David L. Katz, MD
Photo: Mackenzie Stroh
Q: I get cramps in my calves, especially at night. I drink plenty of water, so that doesn't seem to be the problem. Any suggestions?
— Karen Gotleib, Toronto

A: Calf cramping at night can be as puzzling as it is painful. No one is really sure why leg muscles spasm in the dark, but at least the list of suspects is relatively short—and you've already ruled out dehydration.

Your muscles rely in part on several minerals to contract; these include potassium, calcium, and magnesium. If you're deficient in any of them, the excitability of nerve endings—and the muscles they stimulate—increases, which can trigger cramps. To bump up your intake of potassium, try eating more low-fat yogurt, spinach, beans, and lentils. Bananas, bran cereal, brown rice, and almonds are all good sources of magnesium. And you can boost calcium with low-fat or nonfat dairy foods.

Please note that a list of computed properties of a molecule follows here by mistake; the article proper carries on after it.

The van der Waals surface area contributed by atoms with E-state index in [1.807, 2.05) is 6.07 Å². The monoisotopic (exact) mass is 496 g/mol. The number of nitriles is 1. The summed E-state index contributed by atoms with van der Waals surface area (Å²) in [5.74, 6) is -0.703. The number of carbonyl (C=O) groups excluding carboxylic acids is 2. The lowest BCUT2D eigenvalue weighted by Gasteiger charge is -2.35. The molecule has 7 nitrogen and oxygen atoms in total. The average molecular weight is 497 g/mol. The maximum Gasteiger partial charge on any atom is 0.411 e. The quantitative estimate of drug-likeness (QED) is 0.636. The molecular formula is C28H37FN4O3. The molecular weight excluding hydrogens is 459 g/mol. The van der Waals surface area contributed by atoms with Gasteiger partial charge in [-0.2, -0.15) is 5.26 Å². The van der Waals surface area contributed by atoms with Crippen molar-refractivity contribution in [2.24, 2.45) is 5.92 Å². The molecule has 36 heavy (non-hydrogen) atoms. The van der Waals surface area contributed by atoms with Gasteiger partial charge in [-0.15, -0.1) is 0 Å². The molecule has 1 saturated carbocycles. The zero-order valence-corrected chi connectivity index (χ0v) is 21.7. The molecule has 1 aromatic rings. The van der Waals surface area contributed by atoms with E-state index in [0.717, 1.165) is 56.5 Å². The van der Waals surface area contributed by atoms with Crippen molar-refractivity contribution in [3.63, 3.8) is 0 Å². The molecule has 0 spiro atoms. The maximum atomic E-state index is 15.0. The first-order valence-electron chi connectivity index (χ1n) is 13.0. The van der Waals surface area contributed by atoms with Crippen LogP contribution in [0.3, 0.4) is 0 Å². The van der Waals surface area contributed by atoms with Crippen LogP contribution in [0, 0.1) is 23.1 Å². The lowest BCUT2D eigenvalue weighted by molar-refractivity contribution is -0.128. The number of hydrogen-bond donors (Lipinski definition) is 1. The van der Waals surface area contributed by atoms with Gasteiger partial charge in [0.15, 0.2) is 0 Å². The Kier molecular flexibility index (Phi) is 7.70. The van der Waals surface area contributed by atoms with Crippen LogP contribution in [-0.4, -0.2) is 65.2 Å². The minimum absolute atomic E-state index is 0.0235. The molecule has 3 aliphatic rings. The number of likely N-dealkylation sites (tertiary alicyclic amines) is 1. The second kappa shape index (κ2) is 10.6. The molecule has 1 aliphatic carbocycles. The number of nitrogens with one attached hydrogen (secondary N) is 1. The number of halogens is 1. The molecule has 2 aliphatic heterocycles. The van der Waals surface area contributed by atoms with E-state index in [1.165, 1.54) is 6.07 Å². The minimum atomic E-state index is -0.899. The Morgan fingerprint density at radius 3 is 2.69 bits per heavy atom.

Other causes include extreme physical exertion during the day, which can lead to the depletion of glycogen (fuel for muscle cells) and leave muscles prone to cramping. You can address this by easing back slightly on your exercise.

Less common suspects are thyroid disease and some medications for asthma, high blood pressure, and heart disease. If you don't find the culprit on the short list, engage your doctor's help to expand the search. With some diligence, you're almost sure to find an answer and relief.